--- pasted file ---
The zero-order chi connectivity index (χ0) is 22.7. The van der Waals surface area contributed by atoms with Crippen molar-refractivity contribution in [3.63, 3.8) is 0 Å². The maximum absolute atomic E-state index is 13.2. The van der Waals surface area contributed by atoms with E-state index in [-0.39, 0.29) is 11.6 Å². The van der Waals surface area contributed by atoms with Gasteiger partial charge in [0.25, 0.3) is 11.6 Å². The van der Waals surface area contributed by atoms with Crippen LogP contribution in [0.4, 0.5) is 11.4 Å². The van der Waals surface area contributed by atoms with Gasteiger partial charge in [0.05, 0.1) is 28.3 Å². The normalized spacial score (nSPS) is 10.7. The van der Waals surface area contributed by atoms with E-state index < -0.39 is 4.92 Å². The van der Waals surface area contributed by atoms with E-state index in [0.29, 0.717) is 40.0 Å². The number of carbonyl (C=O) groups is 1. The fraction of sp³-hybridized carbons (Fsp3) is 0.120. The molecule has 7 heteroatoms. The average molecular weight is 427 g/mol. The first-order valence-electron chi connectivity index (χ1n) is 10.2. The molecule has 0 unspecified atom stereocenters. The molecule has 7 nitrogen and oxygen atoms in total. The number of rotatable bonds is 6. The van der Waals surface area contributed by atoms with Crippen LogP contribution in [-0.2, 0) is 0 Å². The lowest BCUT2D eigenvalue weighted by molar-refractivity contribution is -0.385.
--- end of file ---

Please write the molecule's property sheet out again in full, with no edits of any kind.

The zero-order chi connectivity index (χ0) is 22.7. The van der Waals surface area contributed by atoms with Crippen molar-refractivity contribution in [3.63, 3.8) is 0 Å². The maximum absolute atomic E-state index is 13.2. The van der Waals surface area contributed by atoms with E-state index in [-0.39, 0.29) is 11.6 Å². The van der Waals surface area contributed by atoms with Gasteiger partial charge in [0.25, 0.3) is 11.6 Å². The van der Waals surface area contributed by atoms with Crippen LogP contribution in [0.4, 0.5) is 11.4 Å². The van der Waals surface area contributed by atoms with Gasteiger partial charge in [0.05, 0.1) is 28.3 Å². The normalized spacial score (nSPS) is 10.7. The van der Waals surface area contributed by atoms with E-state index < -0.39 is 4.92 Å². The van der Waals surface area contributed by atoms with E-state index in [0.29, 0.717) is 40.0 Å². The number of carbonyl (C=O) groups is 1. The fraction of sp³-hybridized carbons (Fsp3) is 0.120. The molecule has 7 heteroatoms. The average molecular weight is 427 g/mol. The first-order valence-electron chi connectivity index (χ1n) is 10.2. The molecule has 0 unspecified atom stereocenters. The molecule has 7 nitrogen and oxygen atoms in total. The number of rotatable bonds is 6. The van der Waals surface area contributed by atoms with Crippen LogP contribution in [-0.2, 0) is 0 Å². The lowest BCUT2D eigenvalue weighted by molar-refractivity contribution is -0.385.